Source:El Debate

He was like many veterans of Cuba and the Philippines: forgotten by all and left to his own devices. He retired as a brigadier general

When we think of the heroes of the Spanish–American War, our imagination goes back to the tiny village of Baler and the small group of Spanish soldiers who, under the command of Lieutenant Saturnino Martí Cerezo, maintained Spanish sovereignty for 337 days in a forgotten place on the island of Luzon. On 1 May 1898, the fleet of US Admiral Dewey confronted the fleet of Spanish Admiral Montojo and then bombarded and occupied the Cavite arsenal and the town of the same name.

Corporal Manuel Arrojo López was the post commander of the small detachment of nine hunters in the small town of Pilar, located inland, on the other side of Manila Bay, just opposite the capital of the archipelago.

They were quartered in the small rectory house of the village from where the Spaniards could hear and see the naval battle of Cavite.

The Spanish military command ordered the Spanish troops to concentrate in Manila but the small garrisons did not get the news and in many cases could not have obeyed it either because they were attacked by the natives who always outnumbered them, being forced to surrender or to take refuge in the most solid building in the town, usually the church, to make themselves strong, to hold out and wait for help. The small detachments scattered throughout the Philippines were cut off and left to their own devices.

Corporal Arrojo and his hunters were the only Spanish forces among a native population of over 3,000 Tagalogs. On 25 May they were surrounded with no chance of escape. Four days later the town seemed empty with the ten Spaniards barricaded in their barracks in the rectory. Suddenly an armed mob entered the town and attacked the Spanish barracks. The soldiers fought their way out through the centre of the village, opening the way with bayonets drawn in hand-to-hand combat. During this fighting, Corporal Arrojo was wounded in the side and an explosive bullet tore off his left hand. Two soldiers were killed in this skirmish and on reaching the church Arrojo was wounded again, this time in the right hand. Once inside the church, a Tagalog who had taken refuge in the church stabbed the corporal in the forehead with a machete before his men managed to eliminate him.

Besieged and without food, they soon ran out of resources and ammunition. Corporal Arrojo, despite his wounds, continued to take command of his platoon. He decided that they should climb the bell tower and, once there, destroy the stairway leading to it. From the top they saw a small column trying to come to their rescue, but it was repulsed in its advance.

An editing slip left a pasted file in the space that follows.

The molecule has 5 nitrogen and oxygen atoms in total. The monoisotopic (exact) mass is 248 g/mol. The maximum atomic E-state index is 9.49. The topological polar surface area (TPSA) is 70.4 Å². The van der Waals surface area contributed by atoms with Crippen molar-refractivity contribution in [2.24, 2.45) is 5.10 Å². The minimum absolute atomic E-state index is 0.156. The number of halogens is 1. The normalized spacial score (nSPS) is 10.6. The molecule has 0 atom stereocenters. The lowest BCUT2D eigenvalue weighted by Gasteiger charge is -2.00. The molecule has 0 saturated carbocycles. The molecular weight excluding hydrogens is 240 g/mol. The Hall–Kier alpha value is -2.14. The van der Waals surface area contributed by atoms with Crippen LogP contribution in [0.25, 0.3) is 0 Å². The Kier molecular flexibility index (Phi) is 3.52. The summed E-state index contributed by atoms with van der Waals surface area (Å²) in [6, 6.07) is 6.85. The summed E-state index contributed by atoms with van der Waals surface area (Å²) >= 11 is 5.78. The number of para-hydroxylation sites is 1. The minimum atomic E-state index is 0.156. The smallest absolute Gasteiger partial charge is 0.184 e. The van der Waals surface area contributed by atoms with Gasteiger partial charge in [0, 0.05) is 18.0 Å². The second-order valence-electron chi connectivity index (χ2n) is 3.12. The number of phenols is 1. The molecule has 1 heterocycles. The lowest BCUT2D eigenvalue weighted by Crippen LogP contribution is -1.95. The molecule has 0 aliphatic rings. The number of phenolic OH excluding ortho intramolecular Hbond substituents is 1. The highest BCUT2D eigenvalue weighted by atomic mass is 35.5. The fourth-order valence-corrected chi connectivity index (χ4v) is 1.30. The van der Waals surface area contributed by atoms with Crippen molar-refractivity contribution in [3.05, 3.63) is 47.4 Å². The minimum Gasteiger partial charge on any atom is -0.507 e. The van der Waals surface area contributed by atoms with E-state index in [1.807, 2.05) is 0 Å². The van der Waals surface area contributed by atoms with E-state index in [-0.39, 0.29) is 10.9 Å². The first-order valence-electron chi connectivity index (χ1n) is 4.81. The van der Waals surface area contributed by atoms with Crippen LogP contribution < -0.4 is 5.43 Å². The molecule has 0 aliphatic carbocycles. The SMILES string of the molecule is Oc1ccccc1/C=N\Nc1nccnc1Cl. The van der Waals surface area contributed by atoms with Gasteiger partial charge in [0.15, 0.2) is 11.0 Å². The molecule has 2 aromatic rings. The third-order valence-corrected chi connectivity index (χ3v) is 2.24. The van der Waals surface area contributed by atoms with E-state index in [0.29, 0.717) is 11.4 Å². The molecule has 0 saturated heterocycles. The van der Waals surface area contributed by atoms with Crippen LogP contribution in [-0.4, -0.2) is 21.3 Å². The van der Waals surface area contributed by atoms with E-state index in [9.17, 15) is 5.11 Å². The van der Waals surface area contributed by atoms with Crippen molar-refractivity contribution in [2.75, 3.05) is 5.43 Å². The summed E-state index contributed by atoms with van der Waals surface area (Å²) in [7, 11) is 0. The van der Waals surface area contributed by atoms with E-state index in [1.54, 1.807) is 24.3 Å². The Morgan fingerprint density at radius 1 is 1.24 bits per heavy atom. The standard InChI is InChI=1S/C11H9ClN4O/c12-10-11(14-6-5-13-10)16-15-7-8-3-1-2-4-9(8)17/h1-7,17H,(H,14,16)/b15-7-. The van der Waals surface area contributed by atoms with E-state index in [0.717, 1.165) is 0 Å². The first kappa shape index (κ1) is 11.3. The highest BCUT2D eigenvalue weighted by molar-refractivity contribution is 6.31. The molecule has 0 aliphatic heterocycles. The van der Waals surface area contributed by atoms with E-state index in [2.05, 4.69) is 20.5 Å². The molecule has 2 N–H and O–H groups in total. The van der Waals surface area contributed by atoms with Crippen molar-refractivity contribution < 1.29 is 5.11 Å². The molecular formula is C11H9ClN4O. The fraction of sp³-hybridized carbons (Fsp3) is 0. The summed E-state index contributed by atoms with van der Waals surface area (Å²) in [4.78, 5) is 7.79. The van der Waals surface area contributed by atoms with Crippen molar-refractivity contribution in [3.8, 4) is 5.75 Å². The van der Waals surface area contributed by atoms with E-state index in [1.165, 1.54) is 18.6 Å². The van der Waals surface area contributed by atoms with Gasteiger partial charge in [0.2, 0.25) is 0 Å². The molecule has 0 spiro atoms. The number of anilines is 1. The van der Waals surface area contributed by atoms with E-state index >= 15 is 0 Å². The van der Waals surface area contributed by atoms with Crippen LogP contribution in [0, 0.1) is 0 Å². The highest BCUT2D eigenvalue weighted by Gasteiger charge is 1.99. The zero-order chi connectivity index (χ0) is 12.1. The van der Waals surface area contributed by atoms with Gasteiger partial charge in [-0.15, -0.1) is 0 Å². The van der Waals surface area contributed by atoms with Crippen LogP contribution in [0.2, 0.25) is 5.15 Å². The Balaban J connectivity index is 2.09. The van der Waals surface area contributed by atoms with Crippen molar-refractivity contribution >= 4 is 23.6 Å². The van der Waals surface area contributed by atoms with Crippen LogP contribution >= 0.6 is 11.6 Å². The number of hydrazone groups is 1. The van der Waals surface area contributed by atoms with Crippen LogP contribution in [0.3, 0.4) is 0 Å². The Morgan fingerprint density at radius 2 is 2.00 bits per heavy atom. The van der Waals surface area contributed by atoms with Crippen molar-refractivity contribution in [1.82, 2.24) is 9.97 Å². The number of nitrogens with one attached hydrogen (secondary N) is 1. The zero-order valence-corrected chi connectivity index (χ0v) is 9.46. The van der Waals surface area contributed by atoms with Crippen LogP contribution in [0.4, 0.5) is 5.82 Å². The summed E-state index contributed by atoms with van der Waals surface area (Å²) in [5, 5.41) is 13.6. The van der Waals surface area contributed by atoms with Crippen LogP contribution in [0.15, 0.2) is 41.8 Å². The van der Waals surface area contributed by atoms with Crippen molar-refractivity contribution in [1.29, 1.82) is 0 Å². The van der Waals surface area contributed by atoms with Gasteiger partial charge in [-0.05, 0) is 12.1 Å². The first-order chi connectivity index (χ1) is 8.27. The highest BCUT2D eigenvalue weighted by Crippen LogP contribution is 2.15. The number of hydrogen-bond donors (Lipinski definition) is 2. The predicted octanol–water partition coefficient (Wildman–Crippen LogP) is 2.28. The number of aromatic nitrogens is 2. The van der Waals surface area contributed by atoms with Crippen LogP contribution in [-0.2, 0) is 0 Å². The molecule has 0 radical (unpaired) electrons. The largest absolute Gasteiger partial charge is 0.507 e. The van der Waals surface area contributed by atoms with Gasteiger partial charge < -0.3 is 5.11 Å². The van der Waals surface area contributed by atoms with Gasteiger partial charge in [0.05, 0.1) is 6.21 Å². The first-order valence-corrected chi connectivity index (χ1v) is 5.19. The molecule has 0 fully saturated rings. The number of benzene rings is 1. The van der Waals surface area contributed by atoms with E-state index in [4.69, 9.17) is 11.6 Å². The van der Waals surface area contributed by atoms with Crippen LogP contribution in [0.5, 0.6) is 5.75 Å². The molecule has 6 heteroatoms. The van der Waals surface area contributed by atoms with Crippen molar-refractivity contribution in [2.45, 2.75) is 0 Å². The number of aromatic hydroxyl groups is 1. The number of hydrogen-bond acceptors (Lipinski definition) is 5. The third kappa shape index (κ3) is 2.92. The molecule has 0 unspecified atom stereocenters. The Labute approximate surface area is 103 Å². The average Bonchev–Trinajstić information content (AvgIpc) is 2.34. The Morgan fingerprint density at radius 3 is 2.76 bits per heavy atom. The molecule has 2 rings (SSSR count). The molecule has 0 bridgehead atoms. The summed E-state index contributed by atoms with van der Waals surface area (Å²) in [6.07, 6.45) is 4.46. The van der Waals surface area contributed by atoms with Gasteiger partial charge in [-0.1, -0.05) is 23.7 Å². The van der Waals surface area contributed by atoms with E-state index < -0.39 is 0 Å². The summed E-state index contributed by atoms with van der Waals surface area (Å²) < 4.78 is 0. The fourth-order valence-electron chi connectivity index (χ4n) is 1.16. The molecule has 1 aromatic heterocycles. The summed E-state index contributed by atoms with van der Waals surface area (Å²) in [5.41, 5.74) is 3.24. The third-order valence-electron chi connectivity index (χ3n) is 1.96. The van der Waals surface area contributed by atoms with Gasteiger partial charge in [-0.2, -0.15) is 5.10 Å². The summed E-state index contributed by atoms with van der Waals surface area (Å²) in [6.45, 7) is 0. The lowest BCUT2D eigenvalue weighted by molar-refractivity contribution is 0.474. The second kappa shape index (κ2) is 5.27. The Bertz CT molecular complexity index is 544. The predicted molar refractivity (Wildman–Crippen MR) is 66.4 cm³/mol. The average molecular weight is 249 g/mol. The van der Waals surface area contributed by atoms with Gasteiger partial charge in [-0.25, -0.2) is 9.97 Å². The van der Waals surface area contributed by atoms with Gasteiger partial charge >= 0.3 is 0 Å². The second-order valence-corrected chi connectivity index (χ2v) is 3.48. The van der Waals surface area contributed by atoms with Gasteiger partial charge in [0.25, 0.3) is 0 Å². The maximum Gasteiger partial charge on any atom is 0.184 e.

Until the surrender

On 30 May, the besiegers offered them surrender, and Corporal Arrojo was lowered from the bell tower with a rope to hear their conditions. Arrojo demanded that the enemy respect the lives of the survivors and that the wounded be treated in a hospital. His conditions were accepted. For the next eight days they were confined in the same village of Pilar without receiving any kind of care. They were then taken to Cavite, the new capital of the pro-independence Tagalog forces, where the first president of the Philippines, Emilio Aguinaldo, ordered that Corporal Arrojo be given a Philippine peso in recognition of his bravery. In Cavite, they were treated by the doctors of the American squadron. Twenty days later, Corporal Arrojo and his hunters were exchanged and were able to reach Manila. Arrojo convalesced there while his men fought until the surrender of the city on 13 August 1898. The armistice had already been signed, but the Yankee commanders did not want to accept or inform the Spanish garrison, convinced that if they did not manage to take Manila they would not be able to hold on to the Philippines.

In November, Corporal Arrojo embarked for Spain, where he arrived on 15 December, entering through Barcelona and then travelling to Madrid, where he was left like many veterans of Cuba and the Philippines: forgotten by all and left to his own devices. People do not like defeated soldiers.

When the operations diary and military documentation arrived from the Philippines, General Juan Contreras Martínez, commanding general of the Corps of Invalids, was very impressed by the events that Manuel Arrojo and his men had been involved in. He proposed him for the Laurea, which was awarded to him by R.O. of 9 November 1900.

Corporal Arrojo remained in the army, as a mutilated knight, reaching the rank of colonel and retiring with the higher rank of brigadier general, as a knight laureate.